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Frontpage News 2013 Joining Estonian and Norwegian research expertise

Research_Estonia
Tambet Teesalu (in the middle) from the University of Tartu. Photo: Kaarel Kurm

Joining Estonian and Norwegian research expertise

“With our project we are going to a new level of understanding how the brain makes sense of speech,” says professor Kenneth Hugdahl.

This understanding can help in finding treatment to neurological conditions.

Hugdahl, professor in biological psychology at the University of Bergen (Norway), participates in one of 13 research projects that will receive support from the Research programme in Estonia, funded by the Norway Grants. 

The University of Tartu (Estonia) and the University of Bergen (Norway) are partners in this research project. The project explores the fundamental mechanisms that enable our brains to process auditory sounds.

“This can have important consequences for the understanding of second language learning and for treating auditory hallucinations,” explains Hugdahl.

Exploring speech processing

A central objective of the research is to unravel how different brain mechanisms of speech processing are determined by certain characteristics of the language. Risto Näätänen, principal investigator from the University of Tartu, highlights the impacts of specific differences in the Estonian and Norwegian language, but also more general brain mechanisms: 

“An increased understanding of the auditory processing of speech can help us to find treatments to different neurological conditions,” he says. 

EMP180 Risto_Naatanen Photo: Risto Näätänen, principal investigator from the University of Tartu

Wide-ranging research initiatives

All research projects are partnerships between Estonian and Norwegian universities. Hugdahl is upbeat about the mutual benefit of bilateral cooperation:

“By joining the expertise and competence from two laboratories in Estonia and Norway, we aim to achieve important new discoveries in this fascinating research area," he says.

As many as 170 applications were submitted to the Estonian Research Council when the calls for proposals were open in January, 2013. In September, 13 research projects were in chosen and high academic standards are common for all of them.

The 13 research projects spring out from different academic disciplines and research focus:

Tallinn University of Technology and the University of Bergen cooperate on a research project to better understand how the nervous system works.

The University of Tartu and the University of Bergen cooperate on a research project to improve digital communication.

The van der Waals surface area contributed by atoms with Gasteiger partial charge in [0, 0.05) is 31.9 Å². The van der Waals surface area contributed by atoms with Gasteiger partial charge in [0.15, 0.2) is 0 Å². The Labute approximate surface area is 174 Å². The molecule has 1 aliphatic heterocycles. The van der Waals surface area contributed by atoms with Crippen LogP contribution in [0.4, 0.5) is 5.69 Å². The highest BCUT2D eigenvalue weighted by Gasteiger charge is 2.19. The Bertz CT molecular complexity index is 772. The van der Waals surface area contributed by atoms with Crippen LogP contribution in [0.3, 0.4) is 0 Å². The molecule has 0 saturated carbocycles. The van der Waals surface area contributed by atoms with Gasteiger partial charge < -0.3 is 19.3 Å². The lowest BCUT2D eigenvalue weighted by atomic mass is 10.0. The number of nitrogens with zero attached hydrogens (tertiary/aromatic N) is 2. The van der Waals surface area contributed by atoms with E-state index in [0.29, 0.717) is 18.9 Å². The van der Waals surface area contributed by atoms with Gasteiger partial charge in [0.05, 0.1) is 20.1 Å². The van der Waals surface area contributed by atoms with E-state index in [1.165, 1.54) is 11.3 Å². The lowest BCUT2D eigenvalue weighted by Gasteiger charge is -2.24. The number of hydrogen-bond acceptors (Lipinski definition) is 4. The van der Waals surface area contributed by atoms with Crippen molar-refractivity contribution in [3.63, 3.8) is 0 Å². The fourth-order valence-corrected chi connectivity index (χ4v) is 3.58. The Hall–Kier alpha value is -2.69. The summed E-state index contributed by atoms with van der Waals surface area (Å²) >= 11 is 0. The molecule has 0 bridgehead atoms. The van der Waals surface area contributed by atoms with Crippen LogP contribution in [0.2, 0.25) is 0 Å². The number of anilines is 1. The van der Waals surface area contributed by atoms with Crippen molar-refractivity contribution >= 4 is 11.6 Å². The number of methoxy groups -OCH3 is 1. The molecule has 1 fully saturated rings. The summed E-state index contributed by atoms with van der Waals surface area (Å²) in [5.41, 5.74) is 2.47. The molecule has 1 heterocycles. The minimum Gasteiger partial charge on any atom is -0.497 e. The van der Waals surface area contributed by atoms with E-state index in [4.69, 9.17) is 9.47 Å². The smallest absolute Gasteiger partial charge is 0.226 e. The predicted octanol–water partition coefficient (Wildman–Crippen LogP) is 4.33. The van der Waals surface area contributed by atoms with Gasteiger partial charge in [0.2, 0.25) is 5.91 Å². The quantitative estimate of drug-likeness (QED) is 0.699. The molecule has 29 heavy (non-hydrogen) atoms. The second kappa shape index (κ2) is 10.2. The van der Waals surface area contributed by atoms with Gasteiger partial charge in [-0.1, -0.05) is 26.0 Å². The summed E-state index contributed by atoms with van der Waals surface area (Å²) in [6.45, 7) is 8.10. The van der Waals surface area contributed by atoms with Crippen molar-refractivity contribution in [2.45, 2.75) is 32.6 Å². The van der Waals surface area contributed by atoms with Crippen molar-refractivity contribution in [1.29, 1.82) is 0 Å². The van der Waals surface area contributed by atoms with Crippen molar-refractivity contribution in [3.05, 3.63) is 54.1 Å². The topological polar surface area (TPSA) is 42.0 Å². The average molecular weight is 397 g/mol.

The University of Tallinn and the University of Bergen work together on a research project to understand the political and social factors for migration. While the project focuses on the adaptation of Russian migrants in Estonia and Norway, it also includes a broader comparative perspective that seeks to understand the determinants of the inclusive integration context in other countries.”

The University of Tartu and the University of Tromsø are developing Sami-Estonian language technology.

The University of Tartu and the University of Oslo/University Centre in Svalbard are involved in a research project focusing on biodiversity by analysing artic fungal environments.

sopp Photo: Leho Tedersoo, research leader, analysing artic fungal environments

The University of Tartu and University of Ås cooperate on a research project focusing on biomass as a potential source of renewable energy.

The University of Tartu and Norwegian Forest and Landscape Institute work together on a research project on alien invasive forest pathogens.

The University of Tartu and the University of Oslo cooperate on a research project on consumer credit in Estonia and Norway.

The University of Tartu and the University of Stavanger work together on a research project on cultural mediation and semiotic analysis of animals in changing environments.

Tallinn University of Technology and the University of Bergen are partners in a research project on particulate channel flows.

Tallinn University of Technology and the University of Oslo/ Hedmark University College work together on a research project focusing on the financial bureaucracy in the Northern countries and in the Baltics.

The University of Tartu and the University of Bergen are conducting research together on Glioblastoma, which is the most common primary brain tumour among adults.  

All project received funding between €120 000 and €300 000. The total allocation to the Estonian Research cooperation programme is €3 million. The projects are planned to be implemented by February 2017. 

Click here to read more about the Estonian Research cooperation programme

Read more about other programmes and projects in Estonia by visiting its country page